English grammar is the way in which meanings are encoded into wordings in the English language. This includes the structure of words, phrases, clauses, and sentences, right up to the structure of whole texts.
There are historical, social, cultural and regional variations of English. Divergences from the grammar described here occur in some dialects of English. This article describes a generalized present-day Standard English, the form of speech and writing found in types of public discourse including broadcasting, education, entertainment, government, and news reporting, including both formal and informal speech. There are differences in grammar between the standard forms of British, American, and Australian English, although these are minor compared with the lexical and pronunciation differences.
English Tense Tricks
Nouns, verbs, adjectives, and adverbs form open classes – word classes that readily accept new members, such as the noun celebutante (a celebrity who frequents the fashion circles), similar relatively new words. The others are considered to be closed classes. For example, it is rare for a new pronoun to enter the language.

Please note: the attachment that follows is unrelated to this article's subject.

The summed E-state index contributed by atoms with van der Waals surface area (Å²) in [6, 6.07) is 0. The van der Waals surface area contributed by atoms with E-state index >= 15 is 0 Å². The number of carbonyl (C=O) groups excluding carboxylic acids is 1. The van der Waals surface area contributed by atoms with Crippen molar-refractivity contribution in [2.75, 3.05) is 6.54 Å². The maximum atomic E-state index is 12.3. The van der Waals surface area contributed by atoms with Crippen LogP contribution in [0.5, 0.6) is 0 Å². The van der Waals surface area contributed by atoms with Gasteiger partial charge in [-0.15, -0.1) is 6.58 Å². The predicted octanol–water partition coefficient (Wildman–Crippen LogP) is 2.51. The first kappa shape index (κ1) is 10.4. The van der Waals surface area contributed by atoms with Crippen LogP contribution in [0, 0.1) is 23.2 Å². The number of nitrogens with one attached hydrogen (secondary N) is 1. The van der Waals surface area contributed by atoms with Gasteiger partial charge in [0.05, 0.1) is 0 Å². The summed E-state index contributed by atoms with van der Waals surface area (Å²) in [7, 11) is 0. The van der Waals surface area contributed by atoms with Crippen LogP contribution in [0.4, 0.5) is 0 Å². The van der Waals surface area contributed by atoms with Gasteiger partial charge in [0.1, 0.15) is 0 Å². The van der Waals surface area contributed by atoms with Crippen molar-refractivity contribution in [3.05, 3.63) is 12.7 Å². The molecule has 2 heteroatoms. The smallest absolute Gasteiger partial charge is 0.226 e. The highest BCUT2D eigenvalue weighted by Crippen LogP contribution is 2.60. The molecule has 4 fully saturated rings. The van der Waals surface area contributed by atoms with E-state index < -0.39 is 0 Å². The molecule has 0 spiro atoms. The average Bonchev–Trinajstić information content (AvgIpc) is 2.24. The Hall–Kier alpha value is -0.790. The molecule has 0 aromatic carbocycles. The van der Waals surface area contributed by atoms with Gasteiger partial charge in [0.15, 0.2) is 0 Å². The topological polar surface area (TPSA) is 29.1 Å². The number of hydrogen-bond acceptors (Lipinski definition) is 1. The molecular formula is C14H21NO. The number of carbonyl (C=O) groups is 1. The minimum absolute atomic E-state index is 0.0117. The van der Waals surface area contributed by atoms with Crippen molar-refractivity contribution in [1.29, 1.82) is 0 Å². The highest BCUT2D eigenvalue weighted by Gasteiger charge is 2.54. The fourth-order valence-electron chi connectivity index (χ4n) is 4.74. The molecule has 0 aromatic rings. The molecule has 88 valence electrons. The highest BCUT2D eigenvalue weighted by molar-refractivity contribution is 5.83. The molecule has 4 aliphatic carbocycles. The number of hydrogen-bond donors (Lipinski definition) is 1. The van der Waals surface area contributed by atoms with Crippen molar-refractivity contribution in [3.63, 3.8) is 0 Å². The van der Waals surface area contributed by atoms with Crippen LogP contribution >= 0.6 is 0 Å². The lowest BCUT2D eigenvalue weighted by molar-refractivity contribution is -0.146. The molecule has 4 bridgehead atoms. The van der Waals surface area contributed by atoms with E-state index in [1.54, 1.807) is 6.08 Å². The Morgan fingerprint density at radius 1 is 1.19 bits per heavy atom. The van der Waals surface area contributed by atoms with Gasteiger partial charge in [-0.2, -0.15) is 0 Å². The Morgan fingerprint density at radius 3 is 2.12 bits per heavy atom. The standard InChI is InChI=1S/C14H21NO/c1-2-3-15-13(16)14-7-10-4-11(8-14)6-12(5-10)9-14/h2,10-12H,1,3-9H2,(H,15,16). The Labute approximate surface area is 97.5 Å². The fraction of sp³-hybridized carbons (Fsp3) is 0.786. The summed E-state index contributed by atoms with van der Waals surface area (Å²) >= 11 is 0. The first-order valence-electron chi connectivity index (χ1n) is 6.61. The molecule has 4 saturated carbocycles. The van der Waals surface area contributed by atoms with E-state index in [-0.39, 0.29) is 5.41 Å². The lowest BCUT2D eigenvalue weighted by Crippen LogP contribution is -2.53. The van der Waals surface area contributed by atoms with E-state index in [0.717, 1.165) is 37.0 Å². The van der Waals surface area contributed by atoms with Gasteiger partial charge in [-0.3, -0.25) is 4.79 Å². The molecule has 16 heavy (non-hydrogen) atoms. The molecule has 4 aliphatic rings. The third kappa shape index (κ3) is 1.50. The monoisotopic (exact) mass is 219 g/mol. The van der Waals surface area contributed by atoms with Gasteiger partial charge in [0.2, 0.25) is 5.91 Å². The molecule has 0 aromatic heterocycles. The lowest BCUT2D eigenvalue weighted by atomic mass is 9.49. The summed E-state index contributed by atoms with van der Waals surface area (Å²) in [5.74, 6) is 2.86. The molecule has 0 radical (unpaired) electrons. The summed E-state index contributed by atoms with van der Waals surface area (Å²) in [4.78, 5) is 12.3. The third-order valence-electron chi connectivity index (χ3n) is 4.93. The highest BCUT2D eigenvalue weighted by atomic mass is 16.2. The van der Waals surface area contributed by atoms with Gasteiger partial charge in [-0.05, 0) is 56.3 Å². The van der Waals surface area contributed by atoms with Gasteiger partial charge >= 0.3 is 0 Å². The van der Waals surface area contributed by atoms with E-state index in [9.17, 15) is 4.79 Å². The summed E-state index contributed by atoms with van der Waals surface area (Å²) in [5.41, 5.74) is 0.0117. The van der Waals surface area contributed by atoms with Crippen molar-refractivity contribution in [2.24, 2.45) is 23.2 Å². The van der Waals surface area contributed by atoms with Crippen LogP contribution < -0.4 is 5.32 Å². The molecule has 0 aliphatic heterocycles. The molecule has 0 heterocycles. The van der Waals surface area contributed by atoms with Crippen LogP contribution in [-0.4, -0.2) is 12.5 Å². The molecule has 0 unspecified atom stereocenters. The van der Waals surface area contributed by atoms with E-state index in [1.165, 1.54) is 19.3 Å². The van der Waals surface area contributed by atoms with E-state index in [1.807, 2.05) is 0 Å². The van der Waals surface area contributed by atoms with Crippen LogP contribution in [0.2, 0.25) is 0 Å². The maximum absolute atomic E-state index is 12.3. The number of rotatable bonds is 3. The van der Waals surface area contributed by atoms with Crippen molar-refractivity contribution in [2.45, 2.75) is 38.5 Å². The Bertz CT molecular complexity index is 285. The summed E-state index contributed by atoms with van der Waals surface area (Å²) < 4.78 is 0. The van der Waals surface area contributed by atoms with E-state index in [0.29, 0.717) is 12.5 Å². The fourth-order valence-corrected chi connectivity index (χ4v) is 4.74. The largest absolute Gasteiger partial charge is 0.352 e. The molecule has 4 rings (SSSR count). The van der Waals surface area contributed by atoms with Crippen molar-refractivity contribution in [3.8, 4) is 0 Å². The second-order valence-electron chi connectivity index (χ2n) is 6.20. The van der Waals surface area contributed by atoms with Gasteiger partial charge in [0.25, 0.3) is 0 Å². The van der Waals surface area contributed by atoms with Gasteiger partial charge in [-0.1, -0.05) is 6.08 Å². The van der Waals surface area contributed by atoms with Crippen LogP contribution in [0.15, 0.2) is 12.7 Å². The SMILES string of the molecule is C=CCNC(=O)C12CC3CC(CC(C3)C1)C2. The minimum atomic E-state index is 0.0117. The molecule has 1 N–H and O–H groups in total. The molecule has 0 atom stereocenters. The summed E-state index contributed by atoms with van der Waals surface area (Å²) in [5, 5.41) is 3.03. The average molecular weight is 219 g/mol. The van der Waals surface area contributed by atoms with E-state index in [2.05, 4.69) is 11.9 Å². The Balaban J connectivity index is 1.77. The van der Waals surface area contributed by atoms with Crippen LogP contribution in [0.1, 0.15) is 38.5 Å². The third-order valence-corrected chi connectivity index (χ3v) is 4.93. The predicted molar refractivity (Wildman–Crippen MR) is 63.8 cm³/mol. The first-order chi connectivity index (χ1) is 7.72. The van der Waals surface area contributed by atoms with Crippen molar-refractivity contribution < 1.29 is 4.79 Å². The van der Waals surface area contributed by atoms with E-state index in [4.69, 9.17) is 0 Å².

English words are not generally marked for word class. It is not usually possible to tell from the form of a word which class it belongs to except, to some extent, in the case of words with inflectional endings or derivational suffixes. On the other hand, some words belong to more than one word class. For example, run can serve as either a verb or a noun (these are regarded as two different lexemes). Lexemes may be inflected to express different grammatical categories. The lexeme run has the forms runs, ran, runny, runner, and running. Words in one class can sometimes be derived from those in another. This has the potential to give rise to new words. The noun aerobics has recently given rise to the adjective aerobicized.